In fact, I wanted to give the dog back after the first month of Cupcake’s puppyhood was much harder than I expected. But Janice said you couldn’t give puppies back (and I let myself believe her!).

I’m selfish and believe in taking care of myself 

I feel that culturally, including in the US, the expectations for women to give up themselves to care for others are too high. 

Have you heard of mom jeans? Yep, a mom can’t be sexy (unless she’s objectified as a MILF). And women buy into this and run around in mini-vans with no makeup, a messy ponytail and unlabeled yoga pants as a uniform. 

Recently, when Kim Kardashian posted “empowering” naked photos of herself, so many people said, “but she’s a mom!” What does being a mom have to do with it? Moms are held to a higher standard than other women.

And how about those moms who put their child’s photo as their own on social media? No, thanks. It’s MY profile, you will be seeing MY latest pics. Can I have a child even if I don’t want to BECOME my child?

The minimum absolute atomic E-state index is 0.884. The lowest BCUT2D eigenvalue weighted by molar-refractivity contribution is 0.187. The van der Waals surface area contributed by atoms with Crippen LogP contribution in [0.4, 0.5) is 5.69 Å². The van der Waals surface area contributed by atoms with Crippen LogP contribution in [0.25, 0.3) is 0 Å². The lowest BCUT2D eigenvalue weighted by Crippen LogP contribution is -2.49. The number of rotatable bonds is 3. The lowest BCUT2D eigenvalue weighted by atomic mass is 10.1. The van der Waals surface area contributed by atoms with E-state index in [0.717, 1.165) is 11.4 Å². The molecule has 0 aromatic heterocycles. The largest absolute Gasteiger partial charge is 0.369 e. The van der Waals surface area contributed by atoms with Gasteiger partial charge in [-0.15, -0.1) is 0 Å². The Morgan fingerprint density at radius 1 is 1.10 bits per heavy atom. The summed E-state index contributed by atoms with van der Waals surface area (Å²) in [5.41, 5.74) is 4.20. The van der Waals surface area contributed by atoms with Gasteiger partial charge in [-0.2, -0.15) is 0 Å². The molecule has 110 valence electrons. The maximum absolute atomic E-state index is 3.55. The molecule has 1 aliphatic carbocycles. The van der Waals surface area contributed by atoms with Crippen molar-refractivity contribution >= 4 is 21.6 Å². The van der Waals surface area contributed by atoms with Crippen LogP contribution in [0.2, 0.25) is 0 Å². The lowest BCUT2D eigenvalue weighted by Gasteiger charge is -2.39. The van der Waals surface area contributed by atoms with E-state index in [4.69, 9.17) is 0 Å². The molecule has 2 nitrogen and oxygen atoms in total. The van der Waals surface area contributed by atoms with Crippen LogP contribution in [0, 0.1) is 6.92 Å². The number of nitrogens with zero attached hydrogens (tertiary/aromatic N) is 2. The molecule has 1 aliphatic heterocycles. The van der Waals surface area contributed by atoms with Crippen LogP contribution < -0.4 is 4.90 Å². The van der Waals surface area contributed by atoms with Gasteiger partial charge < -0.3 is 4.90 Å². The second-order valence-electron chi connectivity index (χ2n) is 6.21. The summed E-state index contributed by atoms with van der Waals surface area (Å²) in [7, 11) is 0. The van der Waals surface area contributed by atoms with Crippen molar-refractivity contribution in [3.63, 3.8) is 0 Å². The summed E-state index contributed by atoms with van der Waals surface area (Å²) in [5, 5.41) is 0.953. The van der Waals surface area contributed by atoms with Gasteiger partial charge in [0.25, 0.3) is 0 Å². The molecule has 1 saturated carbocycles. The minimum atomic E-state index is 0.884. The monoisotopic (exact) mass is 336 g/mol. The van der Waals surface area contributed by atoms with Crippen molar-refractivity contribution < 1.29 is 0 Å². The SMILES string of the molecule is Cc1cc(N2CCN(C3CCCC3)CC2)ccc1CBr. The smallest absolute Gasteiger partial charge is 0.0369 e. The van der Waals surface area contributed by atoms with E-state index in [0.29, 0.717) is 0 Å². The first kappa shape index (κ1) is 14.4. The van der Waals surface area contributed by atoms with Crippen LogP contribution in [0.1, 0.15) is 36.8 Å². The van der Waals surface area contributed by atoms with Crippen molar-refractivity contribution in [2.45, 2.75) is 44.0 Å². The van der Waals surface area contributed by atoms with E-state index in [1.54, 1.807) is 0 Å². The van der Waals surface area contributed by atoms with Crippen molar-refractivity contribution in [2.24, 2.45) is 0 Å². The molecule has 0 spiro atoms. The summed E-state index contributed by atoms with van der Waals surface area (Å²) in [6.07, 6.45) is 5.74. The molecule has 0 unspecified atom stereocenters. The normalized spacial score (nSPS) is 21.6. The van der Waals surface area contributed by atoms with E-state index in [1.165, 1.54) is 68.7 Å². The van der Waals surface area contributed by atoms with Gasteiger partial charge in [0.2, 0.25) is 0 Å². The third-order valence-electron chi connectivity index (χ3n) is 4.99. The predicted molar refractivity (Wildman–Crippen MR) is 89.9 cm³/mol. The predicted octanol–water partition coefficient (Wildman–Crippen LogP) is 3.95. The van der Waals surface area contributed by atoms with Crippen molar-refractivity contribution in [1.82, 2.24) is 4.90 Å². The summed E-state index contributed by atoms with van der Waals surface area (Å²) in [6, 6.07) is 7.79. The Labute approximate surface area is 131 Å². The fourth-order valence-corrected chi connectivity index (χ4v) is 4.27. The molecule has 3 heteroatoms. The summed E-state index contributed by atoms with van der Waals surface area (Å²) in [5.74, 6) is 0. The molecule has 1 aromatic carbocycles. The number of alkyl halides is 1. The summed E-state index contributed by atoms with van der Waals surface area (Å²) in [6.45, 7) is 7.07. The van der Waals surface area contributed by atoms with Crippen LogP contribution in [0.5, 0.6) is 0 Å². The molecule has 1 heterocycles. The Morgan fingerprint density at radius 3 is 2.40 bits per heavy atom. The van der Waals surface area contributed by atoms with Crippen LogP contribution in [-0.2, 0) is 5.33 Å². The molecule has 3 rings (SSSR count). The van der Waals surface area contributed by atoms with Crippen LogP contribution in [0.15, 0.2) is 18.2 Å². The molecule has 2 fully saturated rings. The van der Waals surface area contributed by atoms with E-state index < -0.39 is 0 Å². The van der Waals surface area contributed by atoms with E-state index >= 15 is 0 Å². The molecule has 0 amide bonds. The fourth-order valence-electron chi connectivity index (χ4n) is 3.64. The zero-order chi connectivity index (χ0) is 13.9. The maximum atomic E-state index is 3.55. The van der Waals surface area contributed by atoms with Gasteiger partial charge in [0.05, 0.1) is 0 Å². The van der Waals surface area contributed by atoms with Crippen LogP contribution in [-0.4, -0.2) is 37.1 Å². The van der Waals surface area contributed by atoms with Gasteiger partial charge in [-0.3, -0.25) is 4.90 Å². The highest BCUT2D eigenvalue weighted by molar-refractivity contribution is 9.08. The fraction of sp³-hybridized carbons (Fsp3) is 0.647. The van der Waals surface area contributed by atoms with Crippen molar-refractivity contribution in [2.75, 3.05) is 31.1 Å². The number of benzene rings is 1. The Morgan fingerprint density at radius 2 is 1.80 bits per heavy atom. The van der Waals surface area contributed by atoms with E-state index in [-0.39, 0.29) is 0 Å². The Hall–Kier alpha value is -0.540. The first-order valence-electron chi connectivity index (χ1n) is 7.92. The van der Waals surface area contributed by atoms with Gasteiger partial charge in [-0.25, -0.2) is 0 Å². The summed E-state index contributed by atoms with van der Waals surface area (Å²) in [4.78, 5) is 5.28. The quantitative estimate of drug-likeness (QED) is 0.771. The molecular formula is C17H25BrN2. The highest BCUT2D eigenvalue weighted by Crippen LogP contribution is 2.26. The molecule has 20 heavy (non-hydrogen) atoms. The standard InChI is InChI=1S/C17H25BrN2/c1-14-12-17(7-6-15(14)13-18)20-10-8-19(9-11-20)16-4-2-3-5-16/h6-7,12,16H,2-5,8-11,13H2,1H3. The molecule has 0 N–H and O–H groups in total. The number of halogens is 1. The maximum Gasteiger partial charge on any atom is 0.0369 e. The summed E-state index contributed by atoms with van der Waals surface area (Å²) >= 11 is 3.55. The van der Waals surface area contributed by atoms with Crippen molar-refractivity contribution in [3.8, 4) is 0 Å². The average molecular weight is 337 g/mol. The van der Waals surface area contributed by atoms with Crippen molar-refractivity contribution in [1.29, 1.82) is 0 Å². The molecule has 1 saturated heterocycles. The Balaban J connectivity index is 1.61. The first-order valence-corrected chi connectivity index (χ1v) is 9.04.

Or how about when it’s his birthday. Do I have to dig up every photo from the last 20 years and let that take over my feed? Or, instead, would it be ok for me to share my latest fancy martini or interesting article on activism, like I’m allowed to do now?

The research continues 

I’ve been keeping my eyes open, looking into every restaurant I passed after dark. It seems that the trendy restaurants – dark lighting, cocktails, live music, ladies in heels – are the domain of men and couples.

I found the ladies at family style restaurants. They were there with family, often their husband and an older adult as well. And their kids were with them, having a great time with chocolate milk and jello. And the food was usually…a buffet.